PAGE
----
Inflation shadow on rate cut remains - Hindustan Times
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Inflation shadow on rate cut remains

ByHT Editorial
May 15, 2024 01:23 AM IST

With rate cuts in the US becoming increasingly unlikely this year, RBI will have one more reason to postpone its monetary easing.

India’s benchmark inflation number, as measured by the Consumer Price Index (CPI), was flat between March and April 2024, at 4.85% and 4.83%, respectively. The April inflation print is in line with most institutional forecasts. Even beyond the headline numbers, little has changed in the larger inflation picture between March and April. Core inflation — it measures the non-food, non-fuel part of the inflation basket — continues to decline and has reached its lowest ever level of 3.25% in the current series. At 8.7%, food inflation continues to be the biggest driver of overall inflation. What does all this mean for the economy and policy at large?

At 8.7%, food inflation continues to be the biggest driver of overall inflation. What does all this mean for the economy and policy at large? (Sunny Sehgal) PREMIUM
At 8.7%, food inflation continues to be the biggest driver of overall inflation. What does all this mean for the economy and policy at large? (Sunny Sehgal)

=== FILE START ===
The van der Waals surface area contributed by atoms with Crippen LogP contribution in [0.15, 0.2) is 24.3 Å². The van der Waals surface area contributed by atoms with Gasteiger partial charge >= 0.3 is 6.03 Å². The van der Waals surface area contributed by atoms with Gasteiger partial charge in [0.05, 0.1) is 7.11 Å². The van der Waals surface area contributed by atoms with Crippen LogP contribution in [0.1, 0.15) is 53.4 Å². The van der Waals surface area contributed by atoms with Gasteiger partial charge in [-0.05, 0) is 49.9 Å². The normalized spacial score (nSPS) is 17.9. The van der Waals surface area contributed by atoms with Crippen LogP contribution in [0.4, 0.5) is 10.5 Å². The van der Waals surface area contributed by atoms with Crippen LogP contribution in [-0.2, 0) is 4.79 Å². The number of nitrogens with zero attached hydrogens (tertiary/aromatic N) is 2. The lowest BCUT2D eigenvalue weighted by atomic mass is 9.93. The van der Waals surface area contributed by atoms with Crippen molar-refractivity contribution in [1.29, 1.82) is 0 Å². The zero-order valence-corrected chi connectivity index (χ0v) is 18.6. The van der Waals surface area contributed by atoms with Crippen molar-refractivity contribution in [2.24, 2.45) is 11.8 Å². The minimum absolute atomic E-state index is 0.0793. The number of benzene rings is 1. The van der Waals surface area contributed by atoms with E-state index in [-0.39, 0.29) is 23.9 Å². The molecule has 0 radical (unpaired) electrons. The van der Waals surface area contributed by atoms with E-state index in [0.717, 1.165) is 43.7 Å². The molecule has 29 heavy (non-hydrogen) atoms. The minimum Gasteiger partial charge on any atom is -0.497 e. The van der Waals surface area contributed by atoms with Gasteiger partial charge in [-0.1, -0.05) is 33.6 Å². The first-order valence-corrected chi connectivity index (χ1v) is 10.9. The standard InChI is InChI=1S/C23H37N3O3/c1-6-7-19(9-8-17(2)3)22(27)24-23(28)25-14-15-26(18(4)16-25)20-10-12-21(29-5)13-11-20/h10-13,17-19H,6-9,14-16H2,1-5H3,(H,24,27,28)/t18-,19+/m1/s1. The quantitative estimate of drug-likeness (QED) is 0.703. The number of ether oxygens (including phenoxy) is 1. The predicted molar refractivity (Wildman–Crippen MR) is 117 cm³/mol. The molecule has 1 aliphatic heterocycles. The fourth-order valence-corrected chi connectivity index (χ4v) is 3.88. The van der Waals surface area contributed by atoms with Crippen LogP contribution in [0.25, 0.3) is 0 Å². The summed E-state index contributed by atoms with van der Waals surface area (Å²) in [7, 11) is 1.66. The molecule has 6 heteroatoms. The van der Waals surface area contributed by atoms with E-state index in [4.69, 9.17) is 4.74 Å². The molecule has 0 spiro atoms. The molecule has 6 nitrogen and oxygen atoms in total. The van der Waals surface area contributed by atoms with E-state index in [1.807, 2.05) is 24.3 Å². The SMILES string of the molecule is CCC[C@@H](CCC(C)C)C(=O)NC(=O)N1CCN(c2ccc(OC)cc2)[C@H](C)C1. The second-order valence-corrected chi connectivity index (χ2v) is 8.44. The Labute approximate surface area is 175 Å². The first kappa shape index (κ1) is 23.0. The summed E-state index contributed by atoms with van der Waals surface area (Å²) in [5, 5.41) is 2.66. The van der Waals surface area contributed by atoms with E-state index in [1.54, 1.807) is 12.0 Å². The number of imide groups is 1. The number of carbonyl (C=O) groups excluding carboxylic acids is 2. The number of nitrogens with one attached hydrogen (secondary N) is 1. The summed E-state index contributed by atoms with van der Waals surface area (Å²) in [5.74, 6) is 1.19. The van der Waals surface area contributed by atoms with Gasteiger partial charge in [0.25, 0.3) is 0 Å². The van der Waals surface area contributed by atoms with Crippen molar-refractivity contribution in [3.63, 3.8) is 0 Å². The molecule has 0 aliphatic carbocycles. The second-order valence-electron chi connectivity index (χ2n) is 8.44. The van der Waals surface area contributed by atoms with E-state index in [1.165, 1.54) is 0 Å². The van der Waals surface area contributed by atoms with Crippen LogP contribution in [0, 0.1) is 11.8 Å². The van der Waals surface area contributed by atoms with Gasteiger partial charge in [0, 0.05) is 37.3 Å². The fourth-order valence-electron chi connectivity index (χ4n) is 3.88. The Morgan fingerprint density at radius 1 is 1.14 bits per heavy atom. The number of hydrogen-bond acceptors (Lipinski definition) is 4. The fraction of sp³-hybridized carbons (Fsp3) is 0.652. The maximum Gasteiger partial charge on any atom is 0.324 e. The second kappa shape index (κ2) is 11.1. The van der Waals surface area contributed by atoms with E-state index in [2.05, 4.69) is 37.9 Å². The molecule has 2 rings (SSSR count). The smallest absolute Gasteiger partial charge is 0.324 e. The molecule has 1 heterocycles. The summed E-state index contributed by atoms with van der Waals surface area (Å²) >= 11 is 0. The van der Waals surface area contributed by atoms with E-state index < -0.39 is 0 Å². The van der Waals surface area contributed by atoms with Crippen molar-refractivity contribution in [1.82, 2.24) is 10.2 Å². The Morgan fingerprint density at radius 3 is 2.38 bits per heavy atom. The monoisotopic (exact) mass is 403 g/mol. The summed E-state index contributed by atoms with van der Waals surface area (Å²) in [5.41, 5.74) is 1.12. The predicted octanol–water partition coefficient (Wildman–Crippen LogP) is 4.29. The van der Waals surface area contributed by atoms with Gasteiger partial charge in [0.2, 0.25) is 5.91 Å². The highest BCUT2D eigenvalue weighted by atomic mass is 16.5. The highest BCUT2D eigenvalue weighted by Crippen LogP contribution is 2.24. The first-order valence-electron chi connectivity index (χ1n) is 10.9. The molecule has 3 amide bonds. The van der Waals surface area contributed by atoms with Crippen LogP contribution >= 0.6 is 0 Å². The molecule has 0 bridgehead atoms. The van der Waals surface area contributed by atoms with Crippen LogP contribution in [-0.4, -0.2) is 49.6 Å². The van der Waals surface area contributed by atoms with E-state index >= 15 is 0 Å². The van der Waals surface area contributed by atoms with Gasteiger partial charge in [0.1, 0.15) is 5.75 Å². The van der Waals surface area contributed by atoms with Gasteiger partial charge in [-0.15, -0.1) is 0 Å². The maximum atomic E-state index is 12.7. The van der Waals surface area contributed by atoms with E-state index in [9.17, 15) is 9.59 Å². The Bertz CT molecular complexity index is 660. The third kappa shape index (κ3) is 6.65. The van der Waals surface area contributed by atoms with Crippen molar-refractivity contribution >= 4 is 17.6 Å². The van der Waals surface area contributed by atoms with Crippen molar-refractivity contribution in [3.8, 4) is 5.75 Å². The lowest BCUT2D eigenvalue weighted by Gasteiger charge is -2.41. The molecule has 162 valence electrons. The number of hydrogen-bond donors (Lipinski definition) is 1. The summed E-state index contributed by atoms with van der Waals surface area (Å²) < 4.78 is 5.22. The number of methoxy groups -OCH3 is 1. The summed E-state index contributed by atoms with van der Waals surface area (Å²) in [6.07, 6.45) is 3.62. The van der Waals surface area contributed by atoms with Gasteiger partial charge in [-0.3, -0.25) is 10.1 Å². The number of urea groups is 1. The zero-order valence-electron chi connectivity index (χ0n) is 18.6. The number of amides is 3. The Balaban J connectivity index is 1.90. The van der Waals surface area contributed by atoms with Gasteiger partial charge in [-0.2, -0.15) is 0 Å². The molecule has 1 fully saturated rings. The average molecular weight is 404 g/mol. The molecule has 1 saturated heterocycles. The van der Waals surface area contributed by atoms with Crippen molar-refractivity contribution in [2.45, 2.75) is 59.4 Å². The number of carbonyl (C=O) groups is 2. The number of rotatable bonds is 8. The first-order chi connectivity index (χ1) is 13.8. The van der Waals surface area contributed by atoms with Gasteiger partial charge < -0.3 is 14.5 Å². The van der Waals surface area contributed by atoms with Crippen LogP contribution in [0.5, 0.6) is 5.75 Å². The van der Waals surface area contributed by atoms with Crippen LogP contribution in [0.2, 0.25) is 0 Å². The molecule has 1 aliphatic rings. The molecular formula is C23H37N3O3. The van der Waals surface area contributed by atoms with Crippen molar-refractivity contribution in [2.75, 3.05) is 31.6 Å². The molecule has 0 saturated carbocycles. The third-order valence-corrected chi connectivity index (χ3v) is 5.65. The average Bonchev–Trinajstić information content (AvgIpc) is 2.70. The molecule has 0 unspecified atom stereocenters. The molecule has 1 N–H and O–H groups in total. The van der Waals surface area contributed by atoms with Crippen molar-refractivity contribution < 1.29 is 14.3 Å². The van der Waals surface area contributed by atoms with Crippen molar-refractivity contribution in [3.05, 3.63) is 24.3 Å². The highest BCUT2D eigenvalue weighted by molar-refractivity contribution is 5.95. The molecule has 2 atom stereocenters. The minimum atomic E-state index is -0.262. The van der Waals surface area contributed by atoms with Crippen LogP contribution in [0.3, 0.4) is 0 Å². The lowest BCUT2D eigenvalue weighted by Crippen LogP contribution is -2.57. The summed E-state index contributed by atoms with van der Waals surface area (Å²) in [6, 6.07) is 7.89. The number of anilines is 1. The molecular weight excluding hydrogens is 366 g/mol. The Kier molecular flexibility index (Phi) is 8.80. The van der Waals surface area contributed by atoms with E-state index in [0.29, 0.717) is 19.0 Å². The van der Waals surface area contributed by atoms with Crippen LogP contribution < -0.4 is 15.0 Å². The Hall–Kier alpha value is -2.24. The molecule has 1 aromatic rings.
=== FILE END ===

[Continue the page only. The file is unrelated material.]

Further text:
RBI’s Monetary Policy Committee has repeatedly underlined that a sustained decline in food inflation is essential for the headline number stabilising at RBI’s target of 4%. While there is little the central bank can do through monetary policy tools to bring down food inflation, it has been helped by a proactive approach to the fiscal policy of the government. The extent and efficacy of such interventions will depend on the severity (or lack) of supply shocks in food markets and the political feasibility of such interventions. The government withdrawing its ban on onion exports during elections in Maharashtra is one such example.

It would be wrong to assume that all the monetary policy action is being driven by trends in food inflation. With rate cuts in the US becoming increasingly unlikely this year, RBI will have one more reason to postpone its monetary easing. Whether a prolonged high interest rate environment is eating into India’s potential growth is a question which is bound to resurface in the next MPC meeting in June. But with growth numbers looking good for now, the answer is likely to remain the same.

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